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Investors hoping to make a big splash with SEAS may be disappointed

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March 11, 2015 – Comments (0) | RELATED TICKERS: SEAS , SIX , FUN

 

I love arcades and amusement parks.  My wife thinks that I'm a giant kid.  My family and I have probably been to every single water park, amusement park and major arcade on the East Coast and many across the country at some point.  These places are fun and life is too short not to have fun.

So when the stock of the company that owns several amusement parks that I've been to and enjoyed, SeaWorld, Busch Gardens and heck even Sesame Place when my kids were really little, and went on sale I was naturally interested.

 

A number of bullish articles have been published about SeaWorld (SEAS) since its stock took a beating, including one on SA a couple of days ago:

2015 Will Be A Comeback Year For SeaWorld  

http://seekingalpha.com/article/2986496-2015-will-be-a-comeback-year-for-seaworld

As I have been saying all week, I love stocks that have been crushed and from the looks of this chart SEAS definitely qualifies. 

 

A two-year chart of SEAS (blue) vs. the S&P 500 (red)

SeaWorld's stock is definitely cheaper than when its former (and current since they still hold a decent chunk that they haven't been able to unload yet) private equity owners loaded it up with debt and brought the company public early last year, BUT is it cheap enough to be an attractive investment at this point?

Try as I might to like the stock, it still seems way too expensive for my taste.  This situation is similar to another stock which has taken a beating lately, yet still is not cheap enough for me to sink real money into, Lumber Liquidators (LL). Both companies sold off and sustained massive reputational damage as a result of reports about their wrongdoing.  The question is not whether SeaWorld the company will eventually be able to recover from all of the negative press that the documentary Blackfish created for it.  I think that there is a reasonable chance that it can.  The question is...is SEAS the stock cheap enough to compensate investors for the potential risk that it may never recover completely.  I personally do not think that it is.

I am willing buy into something that has risk like this, it has to be super cheap.  SEAS is not.  I don't understand what valuation metric people who are bullish on the company are using in their analysis of it.  Superficially looking at a few stats for the company, like how it has $1.6 billion in debt, trades for over 30x earnings and has only a 4.5% dividend yield it does not seem tremendously cheap. Perhaps there is some other metric that people who own this stock are using to justify purchasing it?  If so, I'd love to hear it.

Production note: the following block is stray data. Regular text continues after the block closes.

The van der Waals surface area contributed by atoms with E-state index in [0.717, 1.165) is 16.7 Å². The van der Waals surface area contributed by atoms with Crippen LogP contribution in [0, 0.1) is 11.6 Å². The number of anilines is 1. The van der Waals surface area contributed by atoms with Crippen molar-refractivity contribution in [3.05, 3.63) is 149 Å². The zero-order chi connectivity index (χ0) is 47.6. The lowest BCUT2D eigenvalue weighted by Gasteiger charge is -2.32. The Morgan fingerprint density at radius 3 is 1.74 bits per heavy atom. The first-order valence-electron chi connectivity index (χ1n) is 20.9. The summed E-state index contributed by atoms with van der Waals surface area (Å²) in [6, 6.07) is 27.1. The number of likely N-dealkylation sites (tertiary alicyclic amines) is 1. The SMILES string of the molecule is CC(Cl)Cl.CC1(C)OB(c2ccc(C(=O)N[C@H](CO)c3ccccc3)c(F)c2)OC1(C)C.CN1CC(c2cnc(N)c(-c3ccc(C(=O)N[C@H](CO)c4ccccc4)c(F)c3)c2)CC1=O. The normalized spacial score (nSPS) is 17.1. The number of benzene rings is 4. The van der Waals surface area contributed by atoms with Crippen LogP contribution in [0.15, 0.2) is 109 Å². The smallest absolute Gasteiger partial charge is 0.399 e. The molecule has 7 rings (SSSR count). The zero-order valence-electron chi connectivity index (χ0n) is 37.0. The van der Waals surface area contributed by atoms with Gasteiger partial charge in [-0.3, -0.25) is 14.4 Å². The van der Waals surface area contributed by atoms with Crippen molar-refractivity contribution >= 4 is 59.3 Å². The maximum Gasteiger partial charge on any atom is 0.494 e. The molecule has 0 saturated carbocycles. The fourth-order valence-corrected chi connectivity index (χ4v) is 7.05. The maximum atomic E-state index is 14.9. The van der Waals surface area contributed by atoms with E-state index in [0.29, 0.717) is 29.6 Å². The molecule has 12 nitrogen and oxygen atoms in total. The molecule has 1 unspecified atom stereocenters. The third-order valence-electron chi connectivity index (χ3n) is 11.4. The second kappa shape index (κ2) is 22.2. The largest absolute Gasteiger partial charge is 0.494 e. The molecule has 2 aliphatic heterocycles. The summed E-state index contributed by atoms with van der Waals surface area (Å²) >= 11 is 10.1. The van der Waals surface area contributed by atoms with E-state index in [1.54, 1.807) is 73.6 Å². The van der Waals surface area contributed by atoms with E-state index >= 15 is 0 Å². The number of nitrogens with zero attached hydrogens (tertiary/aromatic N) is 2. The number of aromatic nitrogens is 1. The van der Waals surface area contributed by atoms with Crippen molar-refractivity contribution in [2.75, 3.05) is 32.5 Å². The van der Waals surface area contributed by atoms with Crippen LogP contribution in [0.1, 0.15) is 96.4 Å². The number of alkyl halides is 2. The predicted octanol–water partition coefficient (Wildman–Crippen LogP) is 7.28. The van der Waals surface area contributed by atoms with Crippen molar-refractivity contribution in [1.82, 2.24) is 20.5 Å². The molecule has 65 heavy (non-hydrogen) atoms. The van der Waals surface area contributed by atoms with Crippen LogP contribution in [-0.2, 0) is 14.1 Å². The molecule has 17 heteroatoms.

Some people believe that SEAS' 4.5% dividend yield is high.  I suppose that yields are all relative.  Is a 4.5% dividend yield is high compared to Treasuries or the negative rates of the Euro Zone? Absolutely. However, it's not high compared to the type distressed investment situations that I personally look for or even SEAS competitors. It's the same exact yield as Six Flags (SIX), which has performed better and faces much less uncertainty than SEAS

A one-year chart of SIX (blue) vs. the S&P 500 (red) 

and a lower yield than Cedar Fair (FUN) which is a much better-run company.

A year-year chart of FUN (blue) vs. the S&P 500 (red) 

Quite frankly, none of the companies in the sector have exactly lit the world on fire over the past several years. Coming out of ther Great Recession (TM) when everyone thought that people would never be able to afford to have fun again was the time to buy these stocks.  The easy money has already been made in the sector.

While I don't have the history in front of me, the P/E multiple of SEAS right now is probably not that far off from what it was when SEAS went public. The company has never been very attractive from an earnings multiple perspective. Sure, one could argue that earnings are temporarily depressed by the negative publicity, but one could just as easily argue that SEAS' capital spending gong forward is going to have to be much higher to bring back customers and improve its facilities to appease activists.

I'm just not seeing the value here. Is SEAS cheaper than it used to be? Absolutely. Do I like to visit it's parks with my family? Yes. Is it cheap enough for me to buy in at this level given the uncertainty the company is facing? No. 

I'd love to hear others thoughts on the company or sector.

Thanks for reading, recommending and commenting everyone.

Jason 

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